A Blood Test for Cancer
Has a blood test for cancer reached a point where it can be useful clinically? Elizabeth Tracey reports
A blood test looking for modifications to DNA known as methylation is moving closer to usefulness as a screening test for many cancers, a new study finds. William Nelson, director of the Kimmel Cancer Center at Johns Hopkins, says there’s still a ways to go, but this strategy has a good chance of success.
Nelson: And what they found was that when that test suggested that a cancer would be present it was 99.5% specific. And the sensitivity – were they finding all the cancers – was about 67% and seemed to be better if the cancer was at a higher stage. If you had a positive test how likely are you to have a problem and if you have a negative test how easy is it going to be to be for you to sleep at night? Those things are not tested in this model, they’re estimated, they haven’t rigorously tested them. :29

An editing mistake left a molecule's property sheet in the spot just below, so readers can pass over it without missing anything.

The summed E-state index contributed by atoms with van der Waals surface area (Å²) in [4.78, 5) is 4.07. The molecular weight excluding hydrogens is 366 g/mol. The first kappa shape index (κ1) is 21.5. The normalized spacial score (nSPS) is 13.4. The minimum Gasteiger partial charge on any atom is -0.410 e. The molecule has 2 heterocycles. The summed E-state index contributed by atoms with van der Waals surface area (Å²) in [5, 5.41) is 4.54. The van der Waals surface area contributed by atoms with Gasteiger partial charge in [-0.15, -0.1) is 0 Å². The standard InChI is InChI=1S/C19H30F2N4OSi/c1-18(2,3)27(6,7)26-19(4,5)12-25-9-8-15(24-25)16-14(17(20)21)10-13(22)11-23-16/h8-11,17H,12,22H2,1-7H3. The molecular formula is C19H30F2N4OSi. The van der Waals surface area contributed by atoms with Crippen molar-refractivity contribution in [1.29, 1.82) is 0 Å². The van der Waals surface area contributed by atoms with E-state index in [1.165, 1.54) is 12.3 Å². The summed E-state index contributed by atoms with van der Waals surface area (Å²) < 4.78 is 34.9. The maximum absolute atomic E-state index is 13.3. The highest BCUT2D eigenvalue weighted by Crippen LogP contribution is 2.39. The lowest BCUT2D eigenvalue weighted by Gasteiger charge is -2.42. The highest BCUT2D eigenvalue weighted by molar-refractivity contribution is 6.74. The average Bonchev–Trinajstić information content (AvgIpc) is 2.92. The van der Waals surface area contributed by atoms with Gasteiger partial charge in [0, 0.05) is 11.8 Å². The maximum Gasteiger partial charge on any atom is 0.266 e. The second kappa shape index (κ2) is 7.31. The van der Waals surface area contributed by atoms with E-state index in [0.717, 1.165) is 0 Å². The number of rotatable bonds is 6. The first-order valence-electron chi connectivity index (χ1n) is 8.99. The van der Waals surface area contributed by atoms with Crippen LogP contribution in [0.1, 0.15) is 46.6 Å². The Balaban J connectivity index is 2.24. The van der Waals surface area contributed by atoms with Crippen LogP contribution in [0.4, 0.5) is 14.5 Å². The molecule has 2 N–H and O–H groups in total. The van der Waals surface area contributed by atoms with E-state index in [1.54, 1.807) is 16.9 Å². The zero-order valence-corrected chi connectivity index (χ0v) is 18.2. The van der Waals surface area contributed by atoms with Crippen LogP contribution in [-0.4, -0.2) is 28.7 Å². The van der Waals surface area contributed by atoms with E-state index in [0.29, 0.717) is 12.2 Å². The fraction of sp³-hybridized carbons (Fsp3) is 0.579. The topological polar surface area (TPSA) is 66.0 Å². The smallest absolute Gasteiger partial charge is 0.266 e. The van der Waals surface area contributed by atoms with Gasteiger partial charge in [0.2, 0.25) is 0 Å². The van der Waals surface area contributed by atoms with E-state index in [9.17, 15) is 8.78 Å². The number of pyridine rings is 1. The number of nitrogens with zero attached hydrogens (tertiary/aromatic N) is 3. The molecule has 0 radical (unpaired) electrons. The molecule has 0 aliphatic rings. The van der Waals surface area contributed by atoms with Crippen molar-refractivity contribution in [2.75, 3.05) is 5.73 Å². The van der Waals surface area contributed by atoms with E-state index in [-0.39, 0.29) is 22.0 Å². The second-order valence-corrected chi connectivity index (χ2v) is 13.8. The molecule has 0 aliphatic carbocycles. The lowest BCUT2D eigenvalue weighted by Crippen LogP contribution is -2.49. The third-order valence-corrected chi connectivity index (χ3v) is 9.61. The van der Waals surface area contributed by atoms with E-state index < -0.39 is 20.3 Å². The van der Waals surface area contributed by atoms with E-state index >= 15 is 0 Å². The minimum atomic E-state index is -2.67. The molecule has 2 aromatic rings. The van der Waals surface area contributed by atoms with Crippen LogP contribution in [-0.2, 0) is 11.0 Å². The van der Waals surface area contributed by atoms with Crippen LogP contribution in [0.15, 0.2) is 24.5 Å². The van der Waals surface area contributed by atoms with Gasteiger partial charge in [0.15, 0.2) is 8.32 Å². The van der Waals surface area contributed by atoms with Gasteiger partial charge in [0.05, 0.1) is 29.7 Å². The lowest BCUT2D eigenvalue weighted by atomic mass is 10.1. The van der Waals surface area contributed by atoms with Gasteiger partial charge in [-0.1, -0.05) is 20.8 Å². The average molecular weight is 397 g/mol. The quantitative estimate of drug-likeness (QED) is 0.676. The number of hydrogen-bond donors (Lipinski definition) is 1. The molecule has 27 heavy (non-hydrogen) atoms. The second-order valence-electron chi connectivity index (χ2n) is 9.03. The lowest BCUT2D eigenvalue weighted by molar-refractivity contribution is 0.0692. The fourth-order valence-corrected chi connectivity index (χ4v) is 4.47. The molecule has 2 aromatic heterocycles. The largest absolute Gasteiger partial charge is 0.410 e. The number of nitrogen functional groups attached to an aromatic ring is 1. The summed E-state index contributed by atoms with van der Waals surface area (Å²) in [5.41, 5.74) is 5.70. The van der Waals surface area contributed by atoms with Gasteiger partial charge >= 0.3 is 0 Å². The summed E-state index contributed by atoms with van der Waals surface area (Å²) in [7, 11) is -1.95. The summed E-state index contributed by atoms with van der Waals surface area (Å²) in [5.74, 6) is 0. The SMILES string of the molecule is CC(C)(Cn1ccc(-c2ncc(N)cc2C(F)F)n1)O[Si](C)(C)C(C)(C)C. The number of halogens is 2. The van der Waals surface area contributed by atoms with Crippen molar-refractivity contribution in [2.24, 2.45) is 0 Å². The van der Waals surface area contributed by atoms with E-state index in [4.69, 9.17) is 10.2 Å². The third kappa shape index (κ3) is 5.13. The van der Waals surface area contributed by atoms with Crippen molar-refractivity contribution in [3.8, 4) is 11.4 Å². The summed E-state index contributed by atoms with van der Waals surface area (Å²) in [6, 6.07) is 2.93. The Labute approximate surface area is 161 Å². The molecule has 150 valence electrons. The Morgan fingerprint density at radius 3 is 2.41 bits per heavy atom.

Nelson says that the test performed best when cancers were advanced, but what is needed in a screening test is one that performs well at very early stages of disease, when the chance for a cure is greatest. He predicts that a blood-based screening test for cancer will be practical in just a couple of years. At Johns Hopkins, I’m Elizabeth Tracey.